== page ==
According to the International Federation of Association Football (FIFA), about 30 million women and girls play soccer worldwide. Soccer – or “football” as it’s known in most parts of the world – is one of the most widely played international sports. From a young age, kids around the world are learning how to play the game without using their hands. One of the consequences of the sport is the frequent “heading” of the ball, where a player redirects the flying ball using their head. This has led to a multitude of studies on the effects of this repeated head contact in soccer players.
A new study from researchers at Albert Einstein College of Medicine, part of Montefiore Medical Center, has found that women’s brains are significantly more vulnerable to injury from repeated soccer heading compared to men’s brains. The study – published in Radiology – found that regions of damaged brain tissue were five times more extensive in female soccer players than males.
“Researchers and clinicians have long noticed that women fare worse following head injury than men, but some have said that’s only because women are more willing to report symptoms,” says leader of the study Michael L. Lipton, M.D., Ph.D., professor of radiology and of psychiatry and behavioral sciences at Einstein and medical director of MRI Services at Montefiore. “Based on our study, which measured objective changes in brain tissue rather than self-reported symptoms, women do seem more likely than men to suffer brain trauma from heading soccer balls.”
The study involved performing diffusion tensor imaging (DTI) on 49 male and 49 female amateur soccer players enrolled as participants. Both groups reported a similar number of headings over the previous year at around 500. DTI is a form of MRI that detects subtle brain damage through measuring the direction of the diffusion of water in white matter, which is the deep brain tissue that coordinates communication between brain regions. The diffusion of water was measured on a zero-to-one scale called fractional anisotropy (FA), where a low score indicates structural damage to the brain.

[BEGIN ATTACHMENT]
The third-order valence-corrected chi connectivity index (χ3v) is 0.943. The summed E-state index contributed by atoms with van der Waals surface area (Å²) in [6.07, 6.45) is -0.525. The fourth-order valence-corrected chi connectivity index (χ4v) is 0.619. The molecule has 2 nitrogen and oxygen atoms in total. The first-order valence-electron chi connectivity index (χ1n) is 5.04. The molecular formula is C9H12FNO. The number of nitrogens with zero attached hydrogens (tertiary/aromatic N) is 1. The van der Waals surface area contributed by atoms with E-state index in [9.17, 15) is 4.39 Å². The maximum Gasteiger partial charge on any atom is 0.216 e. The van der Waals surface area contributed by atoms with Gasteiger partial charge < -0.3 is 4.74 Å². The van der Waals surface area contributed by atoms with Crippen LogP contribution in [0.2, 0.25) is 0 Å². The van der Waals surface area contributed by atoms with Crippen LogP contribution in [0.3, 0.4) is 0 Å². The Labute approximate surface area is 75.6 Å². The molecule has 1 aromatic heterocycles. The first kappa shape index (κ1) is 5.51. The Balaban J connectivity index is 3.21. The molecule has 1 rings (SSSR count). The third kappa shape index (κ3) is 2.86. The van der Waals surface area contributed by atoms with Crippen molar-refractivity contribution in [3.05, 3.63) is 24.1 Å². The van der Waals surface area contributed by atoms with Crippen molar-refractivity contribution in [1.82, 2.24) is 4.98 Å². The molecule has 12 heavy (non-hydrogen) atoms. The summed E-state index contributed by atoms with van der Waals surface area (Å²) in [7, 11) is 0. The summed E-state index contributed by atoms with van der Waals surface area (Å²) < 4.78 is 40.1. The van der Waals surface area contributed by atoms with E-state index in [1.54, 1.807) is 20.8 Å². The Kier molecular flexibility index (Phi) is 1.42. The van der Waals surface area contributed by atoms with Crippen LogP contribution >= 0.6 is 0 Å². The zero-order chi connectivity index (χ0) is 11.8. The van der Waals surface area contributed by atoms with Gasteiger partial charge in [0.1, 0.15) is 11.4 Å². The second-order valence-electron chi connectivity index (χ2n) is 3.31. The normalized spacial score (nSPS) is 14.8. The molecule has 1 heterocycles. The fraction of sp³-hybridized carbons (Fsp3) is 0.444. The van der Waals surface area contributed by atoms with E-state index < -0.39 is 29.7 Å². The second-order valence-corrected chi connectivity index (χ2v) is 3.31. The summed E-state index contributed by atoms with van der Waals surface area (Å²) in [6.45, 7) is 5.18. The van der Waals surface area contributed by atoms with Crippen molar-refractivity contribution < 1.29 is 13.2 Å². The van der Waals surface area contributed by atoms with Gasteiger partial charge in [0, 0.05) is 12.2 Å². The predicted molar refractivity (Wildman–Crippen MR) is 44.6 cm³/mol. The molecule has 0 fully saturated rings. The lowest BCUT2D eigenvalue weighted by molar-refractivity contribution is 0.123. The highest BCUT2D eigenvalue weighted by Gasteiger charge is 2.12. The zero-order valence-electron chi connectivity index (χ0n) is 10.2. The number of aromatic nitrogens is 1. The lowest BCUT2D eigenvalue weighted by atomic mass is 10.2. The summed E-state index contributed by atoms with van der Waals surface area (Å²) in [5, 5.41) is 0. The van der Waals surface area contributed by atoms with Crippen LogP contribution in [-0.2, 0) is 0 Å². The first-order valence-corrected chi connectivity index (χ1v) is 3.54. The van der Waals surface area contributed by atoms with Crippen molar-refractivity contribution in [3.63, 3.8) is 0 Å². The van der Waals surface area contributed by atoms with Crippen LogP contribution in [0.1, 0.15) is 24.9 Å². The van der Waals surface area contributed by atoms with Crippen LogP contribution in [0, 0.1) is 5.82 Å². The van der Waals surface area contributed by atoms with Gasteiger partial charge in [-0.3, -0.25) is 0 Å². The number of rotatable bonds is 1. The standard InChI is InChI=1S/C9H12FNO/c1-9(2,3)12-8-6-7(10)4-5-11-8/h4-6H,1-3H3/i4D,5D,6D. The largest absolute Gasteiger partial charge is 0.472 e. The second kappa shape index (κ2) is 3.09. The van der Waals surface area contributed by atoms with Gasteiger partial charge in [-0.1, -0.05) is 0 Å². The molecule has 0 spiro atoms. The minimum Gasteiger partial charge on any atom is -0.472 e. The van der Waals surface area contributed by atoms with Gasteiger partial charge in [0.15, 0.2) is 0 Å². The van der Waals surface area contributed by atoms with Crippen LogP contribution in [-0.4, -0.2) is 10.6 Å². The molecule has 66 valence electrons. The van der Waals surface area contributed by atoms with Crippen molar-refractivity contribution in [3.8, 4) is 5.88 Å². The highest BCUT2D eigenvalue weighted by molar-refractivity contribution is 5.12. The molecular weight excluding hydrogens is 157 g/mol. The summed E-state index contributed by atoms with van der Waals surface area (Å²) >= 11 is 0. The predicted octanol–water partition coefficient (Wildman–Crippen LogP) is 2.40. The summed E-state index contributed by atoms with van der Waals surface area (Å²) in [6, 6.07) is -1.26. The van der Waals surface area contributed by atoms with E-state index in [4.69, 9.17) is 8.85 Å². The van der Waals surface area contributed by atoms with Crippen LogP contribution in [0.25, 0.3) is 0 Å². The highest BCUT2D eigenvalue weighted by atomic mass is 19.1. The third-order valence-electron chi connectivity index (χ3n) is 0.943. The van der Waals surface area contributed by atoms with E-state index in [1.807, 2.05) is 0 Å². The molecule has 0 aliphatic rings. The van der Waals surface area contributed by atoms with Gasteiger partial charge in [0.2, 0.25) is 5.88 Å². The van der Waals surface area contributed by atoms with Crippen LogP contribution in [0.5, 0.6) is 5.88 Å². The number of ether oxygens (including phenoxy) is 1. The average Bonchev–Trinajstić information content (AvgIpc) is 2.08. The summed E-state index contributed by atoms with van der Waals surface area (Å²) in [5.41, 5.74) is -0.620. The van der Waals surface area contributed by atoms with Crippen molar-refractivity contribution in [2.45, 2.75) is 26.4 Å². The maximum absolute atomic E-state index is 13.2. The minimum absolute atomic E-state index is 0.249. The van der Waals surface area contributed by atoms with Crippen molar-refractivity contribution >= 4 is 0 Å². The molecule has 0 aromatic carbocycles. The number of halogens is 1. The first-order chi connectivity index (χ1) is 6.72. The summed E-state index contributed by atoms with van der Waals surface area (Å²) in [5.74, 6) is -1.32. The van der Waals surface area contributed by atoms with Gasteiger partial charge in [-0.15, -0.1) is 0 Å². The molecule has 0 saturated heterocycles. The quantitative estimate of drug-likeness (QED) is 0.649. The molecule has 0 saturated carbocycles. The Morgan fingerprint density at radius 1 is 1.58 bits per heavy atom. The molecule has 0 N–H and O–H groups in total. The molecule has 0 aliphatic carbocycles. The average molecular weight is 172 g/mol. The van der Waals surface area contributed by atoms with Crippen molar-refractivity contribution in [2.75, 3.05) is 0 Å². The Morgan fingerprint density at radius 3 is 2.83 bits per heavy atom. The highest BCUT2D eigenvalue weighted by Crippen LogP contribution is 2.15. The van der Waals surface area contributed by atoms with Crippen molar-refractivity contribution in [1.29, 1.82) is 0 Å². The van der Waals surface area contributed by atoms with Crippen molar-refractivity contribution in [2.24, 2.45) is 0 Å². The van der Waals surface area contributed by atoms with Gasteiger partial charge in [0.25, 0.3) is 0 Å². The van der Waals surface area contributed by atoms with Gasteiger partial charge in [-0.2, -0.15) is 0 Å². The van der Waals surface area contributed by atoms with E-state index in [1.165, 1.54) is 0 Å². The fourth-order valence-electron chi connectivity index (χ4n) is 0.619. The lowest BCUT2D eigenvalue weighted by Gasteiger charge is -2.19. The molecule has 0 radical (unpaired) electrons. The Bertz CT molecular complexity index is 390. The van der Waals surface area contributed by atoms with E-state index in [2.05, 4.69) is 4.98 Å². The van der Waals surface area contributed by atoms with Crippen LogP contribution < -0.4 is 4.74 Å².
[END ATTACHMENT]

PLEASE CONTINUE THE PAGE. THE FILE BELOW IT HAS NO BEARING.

The results of the researchers’ assessment showed that women soccer players had a much higher volume of damaged white matter, with eight brain regions where greater levels of heading were associated with lower FA compared to only three regions in men. The reasons for this difference are not currently known, but researchers believe it may be due to differences in neck strength, and that sex hormones or genetics may play a role.
Although the changes in FA were subclinical – in that they didn’t produce any clinical findings such as altered thinking ability – these results are still a cause for concern. “In various brain injuries, including chronic traumatic encephalopathy, subclinical pathology develops before we can detect brain damage that affects function,” says Dr. Lipton. “So before serious dysfunction occurs, it’s wise to identify risk factors for cumulative brain injury – such as heading if you’re female – so that people can act to prevent further damage and maximize recovery.”
One of the solutions to this problem may lie in soccer organizations coming up with preventative measures to limit the number of headers individuals are allowed – especially at younger ages. Although banning heading altogether is rather unrealistic, the researchers believe there are appropriate steps that can be taken. In the meantime, much more research needs to be done to better determine the mechanics and physiology behind these findings.